Technocultural Studies Club Introductory Workshop 6 to 7 p.m. TCS Mac Lab, Art Annex Join us for a workshop focusing on music composition for those who have little to no experience with music theory or music software. For further information, contact Steven Gordon at swgordon@ucdavis.edu.

American Red Cross Club General Meeting 7:30 to 8:30 p.m. 146 Olson The ARCC is an on-campus organization dedicated to emergency preparedness and community service. Join them for their second general meeting.

FRIDAY

Folk Music Jam Session Noon to 1 p.m. Wyatt Deck Folk musicians are invited to play together informally during an acoustic jam session. Pull out your fiddles, guitars, mandolins, penny whistles, pipes, flutes and squeezeboxes and join your fellow musicians for a little bluegrass, oldtime, blues, Celtic, klezmer and world music over the lunch hour. All skill levels welcome and listeners are welcome. For more information, please call (530) 752-4880.

Yolo County Animal Shelter Adoption Sale 10 a.m. to 6 p.m. (closed 1 to 2 p.m.) Woodland Animal Shelter Celebrate My Furry Valentine with discounted adoption rates for all dogs and cats from the Woodland Animal Shelter. Help save a life for the same price as buying a coffee — all adoptions are $5. For more information or to see pictures of the adoptable animals, go to their Facebook page at facebook.com/YCAS. Shelter.

The Art of Athletes 5 to 7 p.m. Basement Gallery, Art Building Join us for the fourth annual art show featuring the work of current intercollegiate student-athletes enrolled in all four undergraduate colleges at UC Davis. The exhibition is free and open to the public.

SATURDAY The Art of Athletes Noon to 6 p.m. Basement Gallery, Art Building Join us for the fourth annual art show featuring the work of current intercollegiate student-athletes enrolled in all four undergraduate colleges at UC Davis. The exhibition is free and open to the public.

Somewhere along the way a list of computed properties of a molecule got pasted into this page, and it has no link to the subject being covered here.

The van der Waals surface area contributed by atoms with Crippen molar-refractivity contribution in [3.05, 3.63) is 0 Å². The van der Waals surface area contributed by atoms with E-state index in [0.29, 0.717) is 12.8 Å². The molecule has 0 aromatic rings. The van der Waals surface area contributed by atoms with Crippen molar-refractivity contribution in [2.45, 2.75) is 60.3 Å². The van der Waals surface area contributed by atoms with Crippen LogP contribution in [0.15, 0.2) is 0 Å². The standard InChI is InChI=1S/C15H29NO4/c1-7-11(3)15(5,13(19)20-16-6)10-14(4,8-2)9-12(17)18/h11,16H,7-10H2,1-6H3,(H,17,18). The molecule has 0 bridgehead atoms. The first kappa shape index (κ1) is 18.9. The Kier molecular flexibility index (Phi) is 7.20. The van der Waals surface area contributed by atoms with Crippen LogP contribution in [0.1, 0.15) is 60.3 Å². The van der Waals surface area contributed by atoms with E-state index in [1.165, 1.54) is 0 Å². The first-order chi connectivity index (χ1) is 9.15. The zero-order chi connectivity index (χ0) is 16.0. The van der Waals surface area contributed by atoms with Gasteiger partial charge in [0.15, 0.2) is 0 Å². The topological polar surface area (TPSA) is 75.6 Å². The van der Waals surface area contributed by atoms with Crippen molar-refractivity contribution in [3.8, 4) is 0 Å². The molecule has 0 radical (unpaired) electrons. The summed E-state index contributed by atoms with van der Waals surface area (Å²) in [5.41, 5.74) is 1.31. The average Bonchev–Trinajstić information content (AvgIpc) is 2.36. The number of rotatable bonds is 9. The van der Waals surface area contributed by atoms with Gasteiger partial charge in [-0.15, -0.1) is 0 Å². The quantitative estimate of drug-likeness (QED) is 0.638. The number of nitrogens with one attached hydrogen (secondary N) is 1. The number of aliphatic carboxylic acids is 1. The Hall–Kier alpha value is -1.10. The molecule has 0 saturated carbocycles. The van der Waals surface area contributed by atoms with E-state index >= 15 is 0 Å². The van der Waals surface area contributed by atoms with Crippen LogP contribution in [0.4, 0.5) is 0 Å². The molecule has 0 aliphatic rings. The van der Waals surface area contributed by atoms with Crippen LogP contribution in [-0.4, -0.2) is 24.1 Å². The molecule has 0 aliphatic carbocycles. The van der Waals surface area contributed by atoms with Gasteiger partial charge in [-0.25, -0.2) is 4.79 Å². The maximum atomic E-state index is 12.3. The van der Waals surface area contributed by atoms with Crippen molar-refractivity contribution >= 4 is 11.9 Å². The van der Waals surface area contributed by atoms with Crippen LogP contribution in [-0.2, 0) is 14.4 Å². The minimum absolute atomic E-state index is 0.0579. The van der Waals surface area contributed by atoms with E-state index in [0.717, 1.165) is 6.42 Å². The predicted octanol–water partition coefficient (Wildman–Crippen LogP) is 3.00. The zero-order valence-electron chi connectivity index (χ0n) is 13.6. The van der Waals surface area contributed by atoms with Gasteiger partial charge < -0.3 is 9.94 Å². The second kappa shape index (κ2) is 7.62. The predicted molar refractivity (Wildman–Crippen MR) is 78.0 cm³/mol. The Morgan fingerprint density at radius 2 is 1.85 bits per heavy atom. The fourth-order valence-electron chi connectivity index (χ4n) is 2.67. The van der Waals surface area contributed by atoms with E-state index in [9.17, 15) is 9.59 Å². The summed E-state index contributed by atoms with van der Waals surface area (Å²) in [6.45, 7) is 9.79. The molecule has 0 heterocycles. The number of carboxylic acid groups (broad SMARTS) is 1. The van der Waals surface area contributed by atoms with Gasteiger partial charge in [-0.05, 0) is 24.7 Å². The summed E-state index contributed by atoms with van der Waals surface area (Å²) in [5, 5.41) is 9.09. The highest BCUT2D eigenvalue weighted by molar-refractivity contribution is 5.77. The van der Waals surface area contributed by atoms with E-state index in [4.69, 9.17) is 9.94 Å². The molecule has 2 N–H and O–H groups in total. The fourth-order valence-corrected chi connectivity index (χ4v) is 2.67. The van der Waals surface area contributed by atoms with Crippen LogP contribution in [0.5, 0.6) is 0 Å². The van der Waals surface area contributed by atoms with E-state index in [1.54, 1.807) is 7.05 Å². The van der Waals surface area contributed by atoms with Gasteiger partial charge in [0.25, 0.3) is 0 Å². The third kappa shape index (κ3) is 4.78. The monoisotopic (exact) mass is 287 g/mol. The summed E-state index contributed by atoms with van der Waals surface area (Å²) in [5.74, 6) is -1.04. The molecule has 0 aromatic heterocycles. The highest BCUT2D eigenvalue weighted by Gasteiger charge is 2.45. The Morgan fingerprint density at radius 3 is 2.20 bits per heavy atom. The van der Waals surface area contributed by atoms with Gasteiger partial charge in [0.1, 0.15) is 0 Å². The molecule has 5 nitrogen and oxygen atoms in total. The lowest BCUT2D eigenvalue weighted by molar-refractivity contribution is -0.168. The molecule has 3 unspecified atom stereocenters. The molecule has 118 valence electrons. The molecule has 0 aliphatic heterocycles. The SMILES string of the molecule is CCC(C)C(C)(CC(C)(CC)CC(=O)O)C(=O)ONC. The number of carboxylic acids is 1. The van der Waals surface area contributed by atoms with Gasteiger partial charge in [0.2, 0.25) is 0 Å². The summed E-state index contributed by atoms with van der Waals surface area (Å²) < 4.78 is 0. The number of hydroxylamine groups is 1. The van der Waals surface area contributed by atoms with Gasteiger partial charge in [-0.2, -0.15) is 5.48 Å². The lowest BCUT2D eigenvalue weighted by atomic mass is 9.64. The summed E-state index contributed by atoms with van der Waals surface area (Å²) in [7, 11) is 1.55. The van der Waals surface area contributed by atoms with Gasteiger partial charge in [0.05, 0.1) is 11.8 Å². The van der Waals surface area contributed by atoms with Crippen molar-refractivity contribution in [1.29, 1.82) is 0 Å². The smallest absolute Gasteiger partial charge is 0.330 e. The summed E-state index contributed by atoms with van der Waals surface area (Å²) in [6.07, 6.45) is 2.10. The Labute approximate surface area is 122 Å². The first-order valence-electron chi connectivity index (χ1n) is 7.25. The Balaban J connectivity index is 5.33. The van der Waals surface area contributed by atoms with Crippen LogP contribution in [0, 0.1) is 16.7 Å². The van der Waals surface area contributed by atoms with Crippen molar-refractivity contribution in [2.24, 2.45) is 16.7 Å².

SUNDAY The Art of Athletes 1 to 5 p.m. Basement Gallery, Art Building Join us for the fourth annual art show featuring the work of current intercollegiate student-athletes enrolled in all four undergraduate colleges at UC Davis. The exhibition is free and open to the public. To receive placement in the AGGIE DAILY CALENDAR, email dailycal@theaggie. org or stop by 25 Lower Freeborn by noon the day prior to your event. Due to space constraints, all event descriptions are subject to editing and priority will be given to events that are free of charge and geared toward the campus community.

CAMPUS JUDICIAL REPORT While preparing for the upcoming midterms, it is helpful to also become familiarized with testing policies and the possible consequences of violating them. Student conduct during testing is a relevant topic that will be explored in the following scenarios.

Unauthorized materials A student was referred to Student Judicial Affairs (SJA) for using an unauthorized calculator on a math exam. The proctor confiscated it within the first 10 minutes of the exam. When the student met with the Judicial Officer, she said that she did not hear the professor announce that calculators were not allowed during the exam and was therefore unaware that they were prohibited. In addition, she pointed out that she was using a scientific calculator, which cannot do complex calculations or store data. After considering the circumstances of the incident, the Judicial Officer and professor agreed that although the student did violate the rules by using an unauthorized calculator for the first few minutes of the exam, it appeared to be a genuine misunderstanding on the student's part, and one from which no unfair advantage was gained since scientific calculators are very limited in their functions. As a result, the matter was settled by sending the student a non-disciplinary “administrative notice." This is a letter putting the student officially "on notice" about a specific university policy (in this case, the policy against using unauthorized materials during a test).

Copying during an exam

Janelle Bitker Editor in Chief Hannah Strumwasser Managing Editor

Rebecca Peterson Opinion Editor Joey Chen Copy Chief

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Hudson Lofchie Science Editor One Shields Ave. 25 Lower Freeborn, UCD Davis, CA 95616 Editorial (530) 752-0208 Advertising (530) 752-0365 Fax (530) 752-0355

A professor referred a student for suspected copying during an upperdivision chemistry exam. The professor noticed the student constantly glancing at a neighbor's work during the exam, and later compared the two tests. The professor noticed that several of the suspected student's answers were quite similar to the neighbor's exam but tended to be incomplete. When meeting with a Judicial Officer, the student admitted to cheating and explained that she had panicked during the exam. She agreed to deferred separation, which means that if she is referred to SJA again, she gives up her right to a formal hearing, and if she is found in violation in an informal hearing, she will likely be suspended.